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MATH AT BATES
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Welcome to the Bates College Mathematics Department Newsletter!
Mount David Summit
This year's Mount David Summit was held Friday, April 1. Seniors Dave Alie, Heather Bracken, and Chi Nguyen presented posters on their senior theses while senior Jennifer Hanley gave a talk on her honors thesis.
Bates students Melissa Geddes, Jennifer Hanley, Emily Katz, Cassandra Kirkland, Nate Stambaugh, Alicia Voukides and faculty member Meredith Greer attended the annual Hudson River Undergraduate Mathematics Conference held at Williams College on April 30. Two students gave presentations: Nate talked about the mathematics of roller coasters and Emily discussed the convergence of subharmonic series. Here is what Emily says about the experience:
Joint Mathematics Meetings
Seniors Jennifer Hanley and Oliver Gjoneski attended the annual Joint Mathematics Meetings in January 2005 along with faculty members Meredith Greer, John Rhodes, and Peter Wong. Jennifer gave a talk on her summer research program and presented a poster on her senior thesis. Oliver says the following about his talk and his experience:
The Math Council and SWIMS cohosted an alumni panel composed of actuaries Susan Pierce and Tori Peterson, researcher Maria Joachim, lawyer Racehl Hampe, graduate student Caleb Shor and professor Jill Shahverdian. The panelists described their career paths and answered all sorts of questions from a group of students eager to learn about life after Bates.
Seminars, held a few times each semester, give math faculty a chance to explain our research and mathematical interests to each other. We also use seminars as an opportunity to work through new problems and gain feedback from others.
The Math Council sponsored two meetings in which faculty members and current seniors discussed the capstone experience for the benefit of future math majors. There was pizza to go with the interesting discussion.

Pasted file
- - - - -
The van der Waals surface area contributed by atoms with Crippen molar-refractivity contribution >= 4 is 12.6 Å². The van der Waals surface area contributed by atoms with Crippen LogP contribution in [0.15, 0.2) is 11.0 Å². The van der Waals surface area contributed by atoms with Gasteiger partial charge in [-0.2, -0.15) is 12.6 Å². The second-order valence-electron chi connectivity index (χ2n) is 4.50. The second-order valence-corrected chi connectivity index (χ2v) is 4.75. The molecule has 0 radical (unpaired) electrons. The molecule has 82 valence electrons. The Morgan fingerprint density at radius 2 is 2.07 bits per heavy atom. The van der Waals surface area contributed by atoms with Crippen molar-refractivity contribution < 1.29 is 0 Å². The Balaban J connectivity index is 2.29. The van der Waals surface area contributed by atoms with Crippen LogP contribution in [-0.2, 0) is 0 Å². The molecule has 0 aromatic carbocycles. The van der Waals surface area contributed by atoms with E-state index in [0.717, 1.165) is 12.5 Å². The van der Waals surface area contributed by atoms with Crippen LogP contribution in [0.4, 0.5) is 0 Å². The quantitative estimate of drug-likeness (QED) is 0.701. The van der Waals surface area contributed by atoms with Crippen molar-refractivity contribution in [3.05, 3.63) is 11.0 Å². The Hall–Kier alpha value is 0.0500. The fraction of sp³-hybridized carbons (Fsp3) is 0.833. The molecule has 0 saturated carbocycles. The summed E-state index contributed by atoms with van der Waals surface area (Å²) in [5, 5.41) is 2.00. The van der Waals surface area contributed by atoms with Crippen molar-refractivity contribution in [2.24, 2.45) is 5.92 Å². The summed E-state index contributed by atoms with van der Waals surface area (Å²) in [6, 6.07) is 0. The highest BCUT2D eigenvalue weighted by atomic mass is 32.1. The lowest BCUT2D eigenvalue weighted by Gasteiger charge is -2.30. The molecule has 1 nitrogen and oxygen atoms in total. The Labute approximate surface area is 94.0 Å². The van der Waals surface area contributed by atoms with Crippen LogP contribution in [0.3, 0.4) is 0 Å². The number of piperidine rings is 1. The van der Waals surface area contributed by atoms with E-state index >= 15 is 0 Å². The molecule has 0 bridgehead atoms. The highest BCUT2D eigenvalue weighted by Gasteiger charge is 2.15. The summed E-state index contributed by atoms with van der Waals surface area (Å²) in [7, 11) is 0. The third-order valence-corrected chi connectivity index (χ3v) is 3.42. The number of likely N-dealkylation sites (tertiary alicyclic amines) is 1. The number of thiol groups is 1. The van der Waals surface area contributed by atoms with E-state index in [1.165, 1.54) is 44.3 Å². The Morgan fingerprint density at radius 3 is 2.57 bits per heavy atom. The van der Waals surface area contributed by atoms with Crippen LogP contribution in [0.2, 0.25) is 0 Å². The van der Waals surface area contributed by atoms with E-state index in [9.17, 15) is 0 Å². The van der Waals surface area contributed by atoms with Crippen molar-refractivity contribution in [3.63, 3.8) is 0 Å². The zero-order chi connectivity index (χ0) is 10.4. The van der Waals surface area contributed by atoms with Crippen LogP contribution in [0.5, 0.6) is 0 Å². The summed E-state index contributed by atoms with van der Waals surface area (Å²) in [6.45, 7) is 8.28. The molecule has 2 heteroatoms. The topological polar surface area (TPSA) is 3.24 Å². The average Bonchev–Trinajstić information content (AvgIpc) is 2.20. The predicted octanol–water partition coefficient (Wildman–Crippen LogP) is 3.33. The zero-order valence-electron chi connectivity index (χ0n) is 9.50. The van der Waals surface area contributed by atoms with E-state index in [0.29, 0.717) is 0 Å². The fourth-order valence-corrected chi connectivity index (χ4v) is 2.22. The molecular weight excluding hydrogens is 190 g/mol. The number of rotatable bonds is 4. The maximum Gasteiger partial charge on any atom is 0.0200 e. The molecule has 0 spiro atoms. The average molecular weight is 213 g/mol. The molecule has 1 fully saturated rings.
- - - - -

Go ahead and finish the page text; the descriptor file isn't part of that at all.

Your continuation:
On Friday, April 8, the last day of winter semester classes, all math major and concentrators were treated to a feast of delicacies prepared by their instructors.
Throughout the day, the halls of Hathorn were abuzz with excitement as rumor and speculation circulated about the secret ingredient in Professor Ross's legendary brownies. I determined to learn the identity of this ingredient not just for myself, but for you, dear reader.
At first sight of the brownies, my mouth began to water.
After eating one, my palate was atingle. After two, my taste buds were in ecstasy. Devouring the third brownie, I began to feel a warm glow. Upon eating the fouth, I was at peace with the world.
Swallowing my fifth delicious brownie, I suddenly realized the identity of the mystery ingredient. Thrilled with my discovery, and perhaps a bit overconfident as a result, I continued to eat more and more of Ross's scrumptious snacks.
Alas, gentle reader, after ten or twelve brownies, my mind (and the room) began to spin and my memory to fade. I staggered out of the building and back to my room. When I awoke the next morning, I realized to my dismay that I had forgotten the name of the secret ingredient. (I had also forgotten my impressions of all the other math professors' treats, but my friends assure me that I loved them all and swore eternal devotion to the chefs.)
Although I admit defeat to the brownies this year, I vow to conquer them at a future math food feast and thus uncover Professor Ross's secret. Just don't let me eat more than five next time.
Last fall, the Great Ideas in Mathematics course was offered for the first time. Here is what Brittany Zuckerman says about the course:
This fall, students will think about shortest paths between two locations in the course Graph Algorithms. The course will be developed during summer by Pallavi Jayawant and Eric Towne. (We thank the Howard Hughes Medical Institute for funding the development of the course.)
This year's Math Camp students are finding out that, although it is never wise to favor style over substance, style points do count. Some key tips they have been given so far are the following.
2 out of 3 math instructors consider it extremely bad form to start a sentence with a number or symbol.
The uninterrupted use of the word "so" to link implications in a proof runs the risk of boring the reader and causing the writer some humiliation. So, the students have been getting accustomed to using other connectives, such as "thus" and "consequently".
The abbreviations "i.e." and "e.g" do NOT mean the same thing, for crying out loud! I.e., you should not use them interchangeably.
Check back next year for more style tips, or just ask your favorite Math Camper.
This page was last updated May 11, 2005. Email the current editor if you have comments, suggestions ... or a submission for the next issue!